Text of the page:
I am reading the "Tao Te Ching", and I was asking myself two questions :

-Why Lao-Tzeu's style in "Tao Te Ching" is so difficult to interpret ?

-Is the Way (the Tao) like an inner will, a will incorrupted by no external consciousness and which guides the self in the World?

  • Cabalistic???... Jul 12, 2023 at 15:38
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    Might be a variant of "Kabbalah"/"Qabalah." If so, it would historically be more that de Leon's text hearkened back to Laozi's text, I suppose. Granted, de Leon claimed that the Zohar was carried over from an oral tradition going back to Moses, and IIRC there were Catholic officers called "figurists" or something who believed that Enoch might've been Laozi, no less. Jul 12, 2023 at 16:00
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    As for describing the Tao as an inner will, to confine it to such a description seems to fly in the face of the whole "the Tao that can be named is not the real Tao." But wu wei might comport with one's sense of a Tao-infused will, so there might not be too much distance between the notions. Jul 12, 2023 at 16:02
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    Wu wei, popularly translated as "doing nothing" is more accurately "being nothing" as in not-thinking (cutting mentation), not clinging to views (being like water), but still getting on with the necessary. This is the way. Jul 12, 2023 at 17:03
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    See Daoism. Jul 14, 2023 at 6:38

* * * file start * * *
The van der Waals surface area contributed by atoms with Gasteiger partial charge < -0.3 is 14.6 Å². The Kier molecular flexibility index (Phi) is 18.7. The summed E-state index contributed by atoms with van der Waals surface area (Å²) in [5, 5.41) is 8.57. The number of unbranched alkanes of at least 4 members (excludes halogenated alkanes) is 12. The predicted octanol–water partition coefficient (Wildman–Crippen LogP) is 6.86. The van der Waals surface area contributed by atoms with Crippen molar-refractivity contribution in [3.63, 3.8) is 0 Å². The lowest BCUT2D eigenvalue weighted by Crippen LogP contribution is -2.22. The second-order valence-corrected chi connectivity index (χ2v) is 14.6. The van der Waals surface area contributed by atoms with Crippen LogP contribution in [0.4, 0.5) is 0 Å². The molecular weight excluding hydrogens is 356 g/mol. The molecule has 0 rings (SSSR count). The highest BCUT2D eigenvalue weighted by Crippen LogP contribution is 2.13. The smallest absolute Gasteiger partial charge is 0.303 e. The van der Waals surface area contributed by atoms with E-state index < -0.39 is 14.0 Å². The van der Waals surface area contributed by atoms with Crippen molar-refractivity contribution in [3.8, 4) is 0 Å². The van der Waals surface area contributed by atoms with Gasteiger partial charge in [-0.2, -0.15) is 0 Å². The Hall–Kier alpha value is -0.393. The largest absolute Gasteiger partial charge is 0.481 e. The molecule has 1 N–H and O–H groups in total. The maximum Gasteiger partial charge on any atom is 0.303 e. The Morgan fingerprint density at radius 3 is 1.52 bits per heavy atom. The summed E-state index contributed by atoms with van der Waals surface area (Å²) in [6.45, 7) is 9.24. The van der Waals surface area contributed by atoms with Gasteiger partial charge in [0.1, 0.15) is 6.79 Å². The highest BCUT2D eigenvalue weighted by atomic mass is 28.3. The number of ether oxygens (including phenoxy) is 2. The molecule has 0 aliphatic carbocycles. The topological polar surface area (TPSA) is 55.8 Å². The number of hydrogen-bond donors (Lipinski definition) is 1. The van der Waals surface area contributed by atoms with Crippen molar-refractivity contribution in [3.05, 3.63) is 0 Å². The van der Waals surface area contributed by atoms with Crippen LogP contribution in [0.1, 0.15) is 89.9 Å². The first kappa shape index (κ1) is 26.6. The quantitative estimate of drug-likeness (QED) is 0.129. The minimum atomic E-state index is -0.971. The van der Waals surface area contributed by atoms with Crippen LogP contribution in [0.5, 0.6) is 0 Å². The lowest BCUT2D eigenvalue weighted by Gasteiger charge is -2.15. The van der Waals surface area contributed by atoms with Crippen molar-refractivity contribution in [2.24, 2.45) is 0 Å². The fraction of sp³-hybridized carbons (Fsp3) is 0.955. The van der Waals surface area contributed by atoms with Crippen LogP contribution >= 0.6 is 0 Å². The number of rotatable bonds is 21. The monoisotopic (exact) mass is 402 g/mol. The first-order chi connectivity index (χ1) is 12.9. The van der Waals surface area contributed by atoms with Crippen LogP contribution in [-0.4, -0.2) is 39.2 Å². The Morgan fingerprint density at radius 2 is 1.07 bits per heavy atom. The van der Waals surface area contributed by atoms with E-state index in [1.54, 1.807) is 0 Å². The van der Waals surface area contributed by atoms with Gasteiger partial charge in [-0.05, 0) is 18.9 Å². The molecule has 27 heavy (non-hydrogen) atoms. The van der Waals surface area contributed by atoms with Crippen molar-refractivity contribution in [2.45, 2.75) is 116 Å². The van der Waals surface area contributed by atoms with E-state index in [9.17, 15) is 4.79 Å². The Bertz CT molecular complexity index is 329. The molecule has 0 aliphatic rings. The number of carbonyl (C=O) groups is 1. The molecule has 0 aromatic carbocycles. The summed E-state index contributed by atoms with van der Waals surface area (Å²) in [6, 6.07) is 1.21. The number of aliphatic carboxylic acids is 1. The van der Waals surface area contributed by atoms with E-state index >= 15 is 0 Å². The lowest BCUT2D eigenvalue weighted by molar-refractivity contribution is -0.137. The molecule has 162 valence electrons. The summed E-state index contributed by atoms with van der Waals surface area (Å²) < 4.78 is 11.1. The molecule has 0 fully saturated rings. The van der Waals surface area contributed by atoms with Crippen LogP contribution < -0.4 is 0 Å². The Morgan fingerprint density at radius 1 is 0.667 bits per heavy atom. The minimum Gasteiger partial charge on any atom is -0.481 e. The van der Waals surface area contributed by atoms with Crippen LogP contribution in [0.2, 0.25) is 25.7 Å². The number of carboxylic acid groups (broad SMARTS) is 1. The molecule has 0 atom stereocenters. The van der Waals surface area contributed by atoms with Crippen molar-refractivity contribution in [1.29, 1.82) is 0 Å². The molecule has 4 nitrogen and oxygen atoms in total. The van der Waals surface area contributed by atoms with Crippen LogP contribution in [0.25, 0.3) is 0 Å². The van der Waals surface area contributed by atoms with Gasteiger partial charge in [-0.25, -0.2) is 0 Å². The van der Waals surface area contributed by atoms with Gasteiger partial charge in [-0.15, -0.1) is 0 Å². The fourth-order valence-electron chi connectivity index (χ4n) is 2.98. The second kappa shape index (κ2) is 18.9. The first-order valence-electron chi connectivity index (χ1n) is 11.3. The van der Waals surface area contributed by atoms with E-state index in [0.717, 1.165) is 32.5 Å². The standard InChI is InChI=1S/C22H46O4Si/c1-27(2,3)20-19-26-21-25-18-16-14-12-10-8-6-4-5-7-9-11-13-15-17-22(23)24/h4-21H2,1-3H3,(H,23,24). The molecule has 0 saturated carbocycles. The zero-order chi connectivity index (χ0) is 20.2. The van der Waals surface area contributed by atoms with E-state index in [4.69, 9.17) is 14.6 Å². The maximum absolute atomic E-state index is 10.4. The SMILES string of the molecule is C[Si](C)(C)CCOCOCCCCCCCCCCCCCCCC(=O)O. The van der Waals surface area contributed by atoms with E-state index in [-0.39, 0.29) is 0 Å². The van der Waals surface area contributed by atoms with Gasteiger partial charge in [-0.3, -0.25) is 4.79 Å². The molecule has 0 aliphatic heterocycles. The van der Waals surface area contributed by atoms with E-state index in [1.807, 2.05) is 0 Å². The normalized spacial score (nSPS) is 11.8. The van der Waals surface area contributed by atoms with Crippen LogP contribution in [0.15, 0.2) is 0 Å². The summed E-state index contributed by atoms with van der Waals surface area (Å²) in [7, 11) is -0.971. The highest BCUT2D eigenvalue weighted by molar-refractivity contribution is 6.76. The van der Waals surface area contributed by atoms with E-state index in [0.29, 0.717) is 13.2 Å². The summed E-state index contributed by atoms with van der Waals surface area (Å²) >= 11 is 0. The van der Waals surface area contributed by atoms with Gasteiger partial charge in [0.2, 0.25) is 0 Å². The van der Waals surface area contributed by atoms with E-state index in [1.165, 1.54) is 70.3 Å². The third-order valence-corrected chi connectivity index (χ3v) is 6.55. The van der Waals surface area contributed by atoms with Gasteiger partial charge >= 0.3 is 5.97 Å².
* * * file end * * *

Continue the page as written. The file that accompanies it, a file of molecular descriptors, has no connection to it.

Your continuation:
1 Answer 1


Just a note: the pinyin romanization of Chinese characters is the international standard, but the Wade-Giles system is still used in the West for a lot of early-translated major texts. I'll be using dao, daodejing, Laozi, and other pinyin forms instead of the older (W_G) Tao, Tao Te Ching, Lao Tzu, yadda yadda. Different English spellings of the same words; don't let it be confusing.

The essence of the daodejing is that we humans understand the world primarily in language, but that the world we live in cannot be adequately captured in language. We can think of language as a system for expressing relationships between objects, but the objects and relationships we carve out in language don't do justice to what actually exists in the world. I mean, I can say the phrase "John loves Amy", which is a relationship between two objects. But the words 'John' and 'Amy' aren't sufficient to specify two unique objects, and people write entire books on the word 'love' without quite grasping the full nature of that relation. To know what I mean by "John loves Amy" you need to be enmeshed in unspoken context — to have a sense of the world we live in beyond what I said — otherwise it's an empty phrase.

The dao is the way of the world, whether or not it can be expressed in language. We can't apply words to it — it isn't big or small, it isn't here or there, it isn't inside us or outside us — because words always miss its essence. If we say the dao is this then we also have to acknowledge that the dao is not-this. The dao is a whole, and our language only allows us to talk about parts and pieces.